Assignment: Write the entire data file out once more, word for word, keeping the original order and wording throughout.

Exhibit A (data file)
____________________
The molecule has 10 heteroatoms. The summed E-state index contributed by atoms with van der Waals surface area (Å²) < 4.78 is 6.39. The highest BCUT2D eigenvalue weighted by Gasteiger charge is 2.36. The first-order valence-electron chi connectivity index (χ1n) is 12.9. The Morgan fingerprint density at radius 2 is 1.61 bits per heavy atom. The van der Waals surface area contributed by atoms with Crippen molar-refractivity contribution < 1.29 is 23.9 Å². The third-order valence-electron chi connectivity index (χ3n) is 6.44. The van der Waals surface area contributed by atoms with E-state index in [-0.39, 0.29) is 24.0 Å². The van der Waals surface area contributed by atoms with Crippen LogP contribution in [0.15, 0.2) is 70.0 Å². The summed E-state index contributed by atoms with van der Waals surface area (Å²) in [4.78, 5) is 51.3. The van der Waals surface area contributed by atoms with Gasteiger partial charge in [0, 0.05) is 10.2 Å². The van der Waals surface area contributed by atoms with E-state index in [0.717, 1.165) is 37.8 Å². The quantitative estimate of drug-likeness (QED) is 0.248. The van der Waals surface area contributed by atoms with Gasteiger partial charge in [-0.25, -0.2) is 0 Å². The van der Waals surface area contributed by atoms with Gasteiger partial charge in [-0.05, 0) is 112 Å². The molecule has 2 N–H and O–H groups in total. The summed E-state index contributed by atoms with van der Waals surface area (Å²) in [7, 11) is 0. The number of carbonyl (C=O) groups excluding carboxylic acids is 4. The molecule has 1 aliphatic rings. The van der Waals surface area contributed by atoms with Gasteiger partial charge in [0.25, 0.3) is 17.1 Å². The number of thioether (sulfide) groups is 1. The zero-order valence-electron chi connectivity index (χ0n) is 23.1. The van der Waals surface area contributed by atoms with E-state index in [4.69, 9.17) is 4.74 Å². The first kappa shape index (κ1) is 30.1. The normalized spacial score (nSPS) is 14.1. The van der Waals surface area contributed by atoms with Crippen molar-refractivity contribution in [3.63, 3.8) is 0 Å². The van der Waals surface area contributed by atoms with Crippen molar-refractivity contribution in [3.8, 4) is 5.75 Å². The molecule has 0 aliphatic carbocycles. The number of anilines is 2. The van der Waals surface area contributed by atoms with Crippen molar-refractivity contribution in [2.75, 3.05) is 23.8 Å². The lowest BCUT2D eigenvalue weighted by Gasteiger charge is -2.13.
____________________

The molecule has 10 heteroatoms. The summed E-state index contributed by atoms with van der Waals surface area (Å²) < 4.78 is 6.39. The highest BCUT2D eigenvalue weighted by Gasteiger charge is 2.36. The first-order valence-electron chi connectivity index (χ1n) is 12.9. The Morgan fingerprint density at radius 2 is 1.61 bits per heavy atom. The van der Waals surface area contributed by atoms with Crippen molar-refractivity contribution < 1.29 is 23.9 Å². The third-order valence-electron chi connectivity index (χ3n) is 6.44. The van der Waals surface area contributed by atoms with E-state index in [-0.39, 0.29) is 24.0 Å². The van der Waals surface area contributed by atoms with Crippen LogP contribution in [0.15, 0.2) is 70.0 Å². The summed E-state index contributed by atoms with van der Waals surface area (Å²) in [4.78, 5) is 51.3. The van der Waals surface area contributed by atoms with Gasteiger partial charge in [0, 0.05) is 10.2 Å². The van der Waals surface area contributed by atoms with E-state index in [0.717, 1.165) is 37.8 Å². The quantitative estimate of drug-likeness (QED) is 0.248. The van der Waals surface area contributed by atoms with Gasteiger partial charge in [-0.25, -0.2) is 0 Å². The van der Waals surface area contributed by atoms with Gasteiger partial charge in [-0.05, 0) is 112 Å². The molecule has 2 N–H and O–H groups in total. The summed E-state index contributed by atoms with van der Waals surface area (Å²) in [7, 11) is 0. The number of carbonyl (C=O) groups excluding carboxylic acids is 4. The molecule has 1 aliphatic rings. The van der Waals surface area contributed by atoms with Gasteiger partial charge in [0.25, 0.3) is 17.1 Å². The number of thioether (sulfide) groups is 1. The zero-order valence-electron chi connectivity index (χ0n) is 23.1. The van der Waals surface area contributed by atoms with E-state index in [4.69, 9.17) is 4.74 Å². The first kappa shape index (κ1) is 30.1. The normalized spacial score (nSPS) is 14.1. The van der Waals surface area contributed by atoms with Crippen molar-refractivity contribution in [3.63, 3.8) is 0 Å². The van der Waals surface area contributed by atoms with Crippen molar-refractivity contribution in [3.8, 4) is 5.75 Å². The molecule has 0 aliphatic carbocycles. The number of anilines is 2. The van der Waals surface area contributed by atoms with Crippen molar-refractivity contribution in [2.75, 3.05) is 23.8 Å². The lowest BCUT2D eigenvalue weighted by Gasteiger charge is -2.13.